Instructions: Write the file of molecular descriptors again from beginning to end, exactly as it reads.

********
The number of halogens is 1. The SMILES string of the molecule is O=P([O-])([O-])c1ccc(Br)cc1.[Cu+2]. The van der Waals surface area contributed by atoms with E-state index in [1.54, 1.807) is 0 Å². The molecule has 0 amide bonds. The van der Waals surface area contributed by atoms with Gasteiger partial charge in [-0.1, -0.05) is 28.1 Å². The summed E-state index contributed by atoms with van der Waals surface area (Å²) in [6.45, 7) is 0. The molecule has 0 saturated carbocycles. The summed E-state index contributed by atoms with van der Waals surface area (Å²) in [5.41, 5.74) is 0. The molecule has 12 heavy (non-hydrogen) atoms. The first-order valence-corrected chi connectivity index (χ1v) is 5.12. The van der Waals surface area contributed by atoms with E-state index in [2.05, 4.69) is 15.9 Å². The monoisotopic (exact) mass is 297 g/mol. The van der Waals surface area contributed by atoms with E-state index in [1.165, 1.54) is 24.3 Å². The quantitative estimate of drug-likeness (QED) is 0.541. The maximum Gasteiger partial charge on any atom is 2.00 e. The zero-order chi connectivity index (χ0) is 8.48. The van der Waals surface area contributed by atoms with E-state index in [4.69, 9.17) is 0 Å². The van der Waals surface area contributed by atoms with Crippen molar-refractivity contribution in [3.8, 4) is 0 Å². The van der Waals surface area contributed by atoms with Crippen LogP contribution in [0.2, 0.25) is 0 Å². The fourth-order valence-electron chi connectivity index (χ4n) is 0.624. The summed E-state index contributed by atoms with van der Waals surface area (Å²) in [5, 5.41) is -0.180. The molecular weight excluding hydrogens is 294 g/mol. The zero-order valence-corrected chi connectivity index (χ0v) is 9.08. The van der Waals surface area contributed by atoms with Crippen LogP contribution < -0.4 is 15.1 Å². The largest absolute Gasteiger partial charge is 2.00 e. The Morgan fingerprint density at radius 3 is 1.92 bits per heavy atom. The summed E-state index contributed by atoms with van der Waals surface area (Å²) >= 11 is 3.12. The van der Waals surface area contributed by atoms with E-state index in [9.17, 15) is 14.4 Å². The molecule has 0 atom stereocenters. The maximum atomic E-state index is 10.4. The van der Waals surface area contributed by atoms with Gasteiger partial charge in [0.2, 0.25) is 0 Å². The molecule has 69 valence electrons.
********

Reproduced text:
The number of halogens is 1. The SMILES string of the molecule is O=P([O-])([O-])c1ccc(Br)cc1.[Cu+2]. The van der Waals surface area contributed by atoms with E-state index in [1.54, 1.807) is 0 Å². The molecule has 0 amide bonds. The van der Waals surface area contributed by atoms with Gasteiger partial charge in [-0.1, -0.05) is 28.1 Å². The summed E-state index contributed by atoms with van der Waals surface area (Å²) in [6.45, 7) is 0. The molecule has 0 saturated carbocycles. The summed E-state index contributed by atoms with van der Waals surface area (Å²) in [5.41, 5.74) is 0. The molecule has 12 heavy (non-hydrogen) atoms. The first-order valence-corrected chi connectivity index (χ1v) is 5.12. The van der Waals surface area contributed by atoms with E-state index in [2.05, 4.69) is 15.9 Å². The monoisotopic (exact) mass is 297 g/mol. The van der Waals surface area contributed by atoms with E-state index in [1.165, 1.54) is 24.3 Å². The quantitative estimate of drug-likeness (QED) is 0.541. The maximum Gasteiger partial charge on any atom is 2.00 e. The zero-order chi connectivity index (χ0) is 8.48. The van der Waals surface area contributed by atoms with E-state index in [4.69, 9.17) is 0 Å². The van der Waals surface area contributed by atoms with Crippen molar-refractivity contribution in [3.8, 4) is 0 Å². The van der Waals surface area contributed by atoms with Crippen LogP contribution in [0.2, 0.25) is 0 Å². The fourth-order valence-electron chi connectivity index (χ4n) is 0.624. The summed E-state index contributed by atoms with van der Waals surface area (Å²) in [5, 5.41) is -0.180. The molecular weight excluding hydrogens is 294 g/mol. The zero-order valence-corrected chi connectivity index (χ0v) is 9.08. The van der Waals surface area contributed by atoms with Crippen LogP contribution < -0.4 is 15.1 Å². The largest absolute Gasteiger partial charge is 2.00 e. The Morgan fingerprint density at radius 3 is 1.92 bits per heavy atom. The summed E-state index contributed by atoms with van der Waals surface area (Å²) >= 11 is 3.12. The van der Waals surface area contributed by atoms with E-state index in [9.17, 15) is 14.4 Å². The molecule has 0 atom stereocenters. The maximum atomic E-state index is 10.4. The van der Waals surface area contributed by atoms with Gasteiger partial charge in [0.2, 0.25) is 0 Å². The molecule has 69 valence electrons.